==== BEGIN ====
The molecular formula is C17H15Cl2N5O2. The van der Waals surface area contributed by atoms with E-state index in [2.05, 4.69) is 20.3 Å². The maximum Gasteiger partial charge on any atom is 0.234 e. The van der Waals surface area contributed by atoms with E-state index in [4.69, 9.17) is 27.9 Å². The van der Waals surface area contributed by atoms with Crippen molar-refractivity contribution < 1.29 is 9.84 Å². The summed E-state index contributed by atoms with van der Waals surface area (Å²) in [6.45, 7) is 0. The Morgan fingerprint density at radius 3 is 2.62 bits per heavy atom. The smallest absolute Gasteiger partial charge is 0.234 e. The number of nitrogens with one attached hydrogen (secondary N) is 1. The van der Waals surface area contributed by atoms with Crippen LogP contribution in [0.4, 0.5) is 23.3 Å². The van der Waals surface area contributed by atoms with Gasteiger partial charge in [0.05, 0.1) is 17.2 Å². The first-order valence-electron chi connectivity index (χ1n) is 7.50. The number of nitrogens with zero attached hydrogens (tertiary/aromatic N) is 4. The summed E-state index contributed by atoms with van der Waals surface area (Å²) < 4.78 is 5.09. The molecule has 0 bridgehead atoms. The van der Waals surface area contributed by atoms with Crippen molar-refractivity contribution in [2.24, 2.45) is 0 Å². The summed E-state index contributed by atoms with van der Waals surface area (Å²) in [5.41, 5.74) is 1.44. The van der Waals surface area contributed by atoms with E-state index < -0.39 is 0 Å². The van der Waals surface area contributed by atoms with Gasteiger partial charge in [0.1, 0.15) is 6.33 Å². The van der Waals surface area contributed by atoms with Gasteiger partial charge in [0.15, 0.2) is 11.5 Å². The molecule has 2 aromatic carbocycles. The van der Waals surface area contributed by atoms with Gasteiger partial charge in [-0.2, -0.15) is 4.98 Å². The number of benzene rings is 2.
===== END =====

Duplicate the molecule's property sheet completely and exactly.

The molecular formula is C17H15Cl2N5O2. The van der Waals surface area contributed by atoms with E-state index in [2.05, 4.69) is 20.3 Å². The maximum Gasteiger partial charge on any atom is 0.234 e. The van der Waals surface area contributed by atoms with E-state index in [4.69, 9.17) is 27.9 Å². The van der Waals surface area contributed by atoms with Crippen molar-refractivity contribution < 1.29 is 9.84 Å². The summed E-state index contributed by atoms with van der Waals surface area (Å²) in [6.45, 7) is 0. The Morgan fingerprint density at radius 3 is 2.62 bits per heavy atom. The smallest absolute Gasteiger partial charge is 0.234 e. The number of nitrogens with one attached hydrogen (secondary N) is 1. The van der Waals surface area contributed by atoms with Crippen LogP contribution in [0.4, 0.5) is 23.3 Å². The van der Waals surface area contributed by atoms with Gasteiger partial charge in [0.05, 0.1) is 17.2 Å². The first-order valence-electron chi connectivity index (χ1n) is 7.50. The number of nitrogens with zero attached hydrogens (tertiary/aromatic N) is 4. The summed E-state index contributed by atoms with van der Waals surface area (Å²) < 4.78 is 5.09. The molecule has 0 bridgehead atoms. The van der Waals surface area contributed by atoms with Crippen molar-refractivity contribution in [2.24, 2.45) is 0 Å². The summed E-state index contributed by atoms with van der Waals surface area (Å²) in [5.41, 5.74) is 1.44. The van der Waals surface area contributed by atoms with E-state index < -0.39 is 0 Å². The van der Waals surface area contributed by atoms with Gasteiger partial charge in [0.1, 0.15) is 6.33 Å². The van der Waals surface area contributed by atoms with Gasteiger partial charge in [0.15, 0.2) is 11.5 Å². The molecule has 2 aromatic carbocycles. The van der Waals surface area contributed by atoms with Gasteiger partial charge in [-0.2, -0.15) is 4.98 Å². The number of benzene rings is 2.